I hate myself just a little for that subject line.
I took a little persuading that Project Prevention weren’t worth supporting. It took a bit longer with the case of Flibanserin, a new drug seeking FDA approval in the States for the treatment of Hypoactive Sexual Desire Disorder, aka HSDD, aka unhorny womyn.
Just like preventing more children from being born to substance-abusing parents who are unprepared to provide suitable childcare, medical treatment for decreased libido may initially seem like a noble goal. And, indeed, the basic long-term aim may be entirely benevolent. But, in both cases, the specific approach throws away any credibility that these campaigns might have had.
Viagra is hugely popular, obviously, and Flibanserin is being described by some (though I think not the manufacturers themselves) as a female equivalent to the men’s bonerific wonder-drug. But the opinion among clever people is that it’s not a wholly appropriate comparison, and that approval of this drug for treatment of HSDD will not be of overall benefit to women’s sexual health.
The problem comes from the emphasis that this drug and its expansive marketing campaign place on the idea that not wanting to have much sex is a medical problem, that should first and foremost be treated with drugs. There are actually quite a lot of reasons why you might not want to have sex with any particular someone, at any particular time, and taking medication for it really shouldn’t be the first place to go to try and rectify this if it becomes a problem.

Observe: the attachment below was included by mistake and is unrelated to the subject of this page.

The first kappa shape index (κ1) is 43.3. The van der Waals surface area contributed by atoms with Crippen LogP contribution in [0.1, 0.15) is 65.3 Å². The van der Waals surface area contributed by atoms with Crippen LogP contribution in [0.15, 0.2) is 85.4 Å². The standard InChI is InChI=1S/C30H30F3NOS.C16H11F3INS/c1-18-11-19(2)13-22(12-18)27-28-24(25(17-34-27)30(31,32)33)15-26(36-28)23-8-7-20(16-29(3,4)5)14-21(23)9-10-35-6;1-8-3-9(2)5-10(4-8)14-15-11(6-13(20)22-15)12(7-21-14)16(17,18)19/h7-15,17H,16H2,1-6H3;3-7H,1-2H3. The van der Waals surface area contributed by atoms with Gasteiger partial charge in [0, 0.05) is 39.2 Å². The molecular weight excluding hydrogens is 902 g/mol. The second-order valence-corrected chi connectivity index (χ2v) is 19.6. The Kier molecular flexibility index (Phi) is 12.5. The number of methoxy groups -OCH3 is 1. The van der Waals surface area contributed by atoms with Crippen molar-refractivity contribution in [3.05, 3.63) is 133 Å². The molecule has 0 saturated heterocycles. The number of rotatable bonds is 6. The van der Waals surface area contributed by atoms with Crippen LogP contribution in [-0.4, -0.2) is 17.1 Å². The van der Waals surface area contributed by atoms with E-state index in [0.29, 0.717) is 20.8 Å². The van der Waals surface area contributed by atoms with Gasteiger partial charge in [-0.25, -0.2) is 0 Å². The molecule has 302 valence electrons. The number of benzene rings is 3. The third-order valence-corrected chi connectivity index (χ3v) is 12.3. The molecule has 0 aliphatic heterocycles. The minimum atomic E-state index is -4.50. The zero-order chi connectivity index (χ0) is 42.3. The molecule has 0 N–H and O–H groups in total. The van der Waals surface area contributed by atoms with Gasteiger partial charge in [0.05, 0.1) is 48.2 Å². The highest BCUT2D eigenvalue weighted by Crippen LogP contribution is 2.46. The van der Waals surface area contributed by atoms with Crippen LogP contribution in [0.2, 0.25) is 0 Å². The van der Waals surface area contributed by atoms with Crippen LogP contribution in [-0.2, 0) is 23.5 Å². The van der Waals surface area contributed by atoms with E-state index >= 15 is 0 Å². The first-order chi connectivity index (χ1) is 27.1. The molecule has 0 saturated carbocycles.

You might, for instance, not be feeling especially attractive, or comfortable in your body. You might not be entirely comfortable with your partner or your surroundings. You might have a pretty hectic life, and be too exhausted in the few spare moments you get. You might just not seem to enjoy it that much because you’re doing it wrong.
In short, you might be able to resolve your problems to everyone’s satisfaction through simple and mundane means, such as making adjustments to your daily schedule or talking more openly with your partner, possibly with the aid of professional counselling, without resorting to pharmacological help before you’ve explored other avenues and determined what’s really appropriate.
Not least of these objections is the fact that it doesn’t even really have a strong body of scientific data supporting the claims that it can provide any substantial benefit to significant numbers of women. Not long ago I’d probably have left it at that for my blog analysis of something like this, and not really gone near the sexual health implications themselves. I’m definitely broadening my interests from the atheistic fury that kicked it all off. I’m still attending skeptical conferences, but I’m also noticing things like the gender disparity of the list of speakers, which probably wouldn’t have occurred to me this time last year.